The Public Accounts Committee (PAC) has criticised oversight of the failed contract to run Hinchingbrooke Hospital as “poor and inadequate” with “none of those involved in the decisions properly held to account”.
In a report MPs said the taxpayer “has been left exposed” after Circle announced its intention to withdraw from the contract to run the hospital.
Circle was the first private company to run an NHS hospital and took control of Hinchingbrooke Health Care NHS Trust in a 10-year deal in February 2012, but “Circle was not able to make the trust sustainable”, said the PAC.
MPs said the savings projected in Circle’s bid, £311 million over 10 years, were “overly optimistic and unachievable”.
The PAC said under the terms of the contract £7 million of risk was transferred to Circle, with the company agreeing to pay the first £5 million of any deficit and a further £2 million for costs in the event of the contract being terminated. In the first two years of the contract Circle made payments totalling £4.8 million to cover the deficit, while figures show a deficit of £7.5 million just for the first nine months of 2014/15.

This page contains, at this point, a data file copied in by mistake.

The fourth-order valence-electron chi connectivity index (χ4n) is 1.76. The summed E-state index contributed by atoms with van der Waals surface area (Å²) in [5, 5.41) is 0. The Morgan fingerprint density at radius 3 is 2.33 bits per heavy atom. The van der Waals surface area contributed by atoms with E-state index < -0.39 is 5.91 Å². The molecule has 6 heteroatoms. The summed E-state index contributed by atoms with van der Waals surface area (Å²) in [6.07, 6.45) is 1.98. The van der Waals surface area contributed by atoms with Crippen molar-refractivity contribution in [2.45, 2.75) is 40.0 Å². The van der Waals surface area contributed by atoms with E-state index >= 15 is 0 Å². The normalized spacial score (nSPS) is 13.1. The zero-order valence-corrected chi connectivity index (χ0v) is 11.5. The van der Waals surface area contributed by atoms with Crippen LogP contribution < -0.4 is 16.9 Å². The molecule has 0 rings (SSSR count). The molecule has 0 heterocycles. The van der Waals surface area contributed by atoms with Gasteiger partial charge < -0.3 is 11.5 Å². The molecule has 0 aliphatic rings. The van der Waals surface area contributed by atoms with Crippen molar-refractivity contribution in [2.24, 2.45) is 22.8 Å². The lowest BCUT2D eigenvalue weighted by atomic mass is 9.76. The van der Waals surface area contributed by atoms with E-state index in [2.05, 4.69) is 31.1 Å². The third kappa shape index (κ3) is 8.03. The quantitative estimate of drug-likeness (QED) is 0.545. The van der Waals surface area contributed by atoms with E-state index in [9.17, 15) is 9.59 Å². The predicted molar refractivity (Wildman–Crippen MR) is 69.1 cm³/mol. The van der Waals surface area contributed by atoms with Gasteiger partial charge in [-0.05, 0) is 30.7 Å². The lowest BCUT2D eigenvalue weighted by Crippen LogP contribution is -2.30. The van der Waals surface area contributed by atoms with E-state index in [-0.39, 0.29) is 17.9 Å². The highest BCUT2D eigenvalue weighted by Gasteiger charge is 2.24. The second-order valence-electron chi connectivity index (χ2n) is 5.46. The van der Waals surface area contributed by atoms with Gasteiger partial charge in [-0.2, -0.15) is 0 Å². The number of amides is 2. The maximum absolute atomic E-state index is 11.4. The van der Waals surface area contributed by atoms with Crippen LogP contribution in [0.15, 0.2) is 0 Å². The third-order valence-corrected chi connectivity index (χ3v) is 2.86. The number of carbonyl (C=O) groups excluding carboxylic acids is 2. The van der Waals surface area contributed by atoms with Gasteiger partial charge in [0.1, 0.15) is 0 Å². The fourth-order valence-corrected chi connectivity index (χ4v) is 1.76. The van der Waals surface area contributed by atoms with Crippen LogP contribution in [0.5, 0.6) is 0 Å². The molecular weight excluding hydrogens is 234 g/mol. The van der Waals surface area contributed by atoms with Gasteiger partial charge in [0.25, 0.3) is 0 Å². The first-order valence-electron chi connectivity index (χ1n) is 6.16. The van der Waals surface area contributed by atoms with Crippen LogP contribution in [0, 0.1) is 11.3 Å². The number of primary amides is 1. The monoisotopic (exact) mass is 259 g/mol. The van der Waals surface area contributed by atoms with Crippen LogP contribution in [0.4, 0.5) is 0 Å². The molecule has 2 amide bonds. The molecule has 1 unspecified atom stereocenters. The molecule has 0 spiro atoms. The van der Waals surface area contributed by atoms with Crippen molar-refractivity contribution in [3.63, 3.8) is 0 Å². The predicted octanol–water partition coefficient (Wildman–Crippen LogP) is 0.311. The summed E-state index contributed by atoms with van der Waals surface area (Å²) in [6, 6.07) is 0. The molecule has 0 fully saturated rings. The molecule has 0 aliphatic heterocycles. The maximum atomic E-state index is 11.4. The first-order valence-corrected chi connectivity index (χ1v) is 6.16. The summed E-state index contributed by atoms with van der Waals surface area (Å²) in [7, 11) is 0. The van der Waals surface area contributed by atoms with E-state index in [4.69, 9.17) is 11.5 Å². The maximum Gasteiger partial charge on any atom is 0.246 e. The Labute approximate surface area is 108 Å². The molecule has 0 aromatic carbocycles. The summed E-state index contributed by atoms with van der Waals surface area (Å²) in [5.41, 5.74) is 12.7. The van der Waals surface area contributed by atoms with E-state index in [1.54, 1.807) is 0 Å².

Margaret Hodge, Labour MP and PAC chairman, said: “The total deficit incurred during the franchise will be well above the level that Circle is contractually committed to cover, leaving the taxpayer to pick up the rest of the bill.
“We want to know the total cost to the taxpayer due to the failure of the franchise, including the costs of transition arrangements and the total cost of covering the financial deficits incurred during the franchise.”
The PAC said a Care Quality Commission rated the trust “inadequate” following an inspection in September 2014, though this has been challenged by Circle and the trust.
Hodge said: “Public bodies will not achieve value for money from their contracts until they become more commercially skilled, both in letting contracts in the first place but also in ongoing contract management.
“While this was an innovative – but ultimately unsuccessful – experiment, we are concerned that none of those involved in the decisions has been properly held to account.”
A Department of Health spokesperson said: “Hinchingbrooke Hospital had severe problems for over a decade which needed sorting.
“After rigorous competition in a process that began in 2009, Circle had the most comprehensive turnaround plans, which included taking on £5 million of risk to the taxpayer.
“Under close scrutiny, the trust since made some improvements, but patients rightly expect high standards and we make no apology for our rigorous new inspection regime identifying underperformance wherever it is found.
“Because the contract was designed to significantly reduce risk to the taxpayer, Circle has not received a single payment from the trust or any other NHS body.”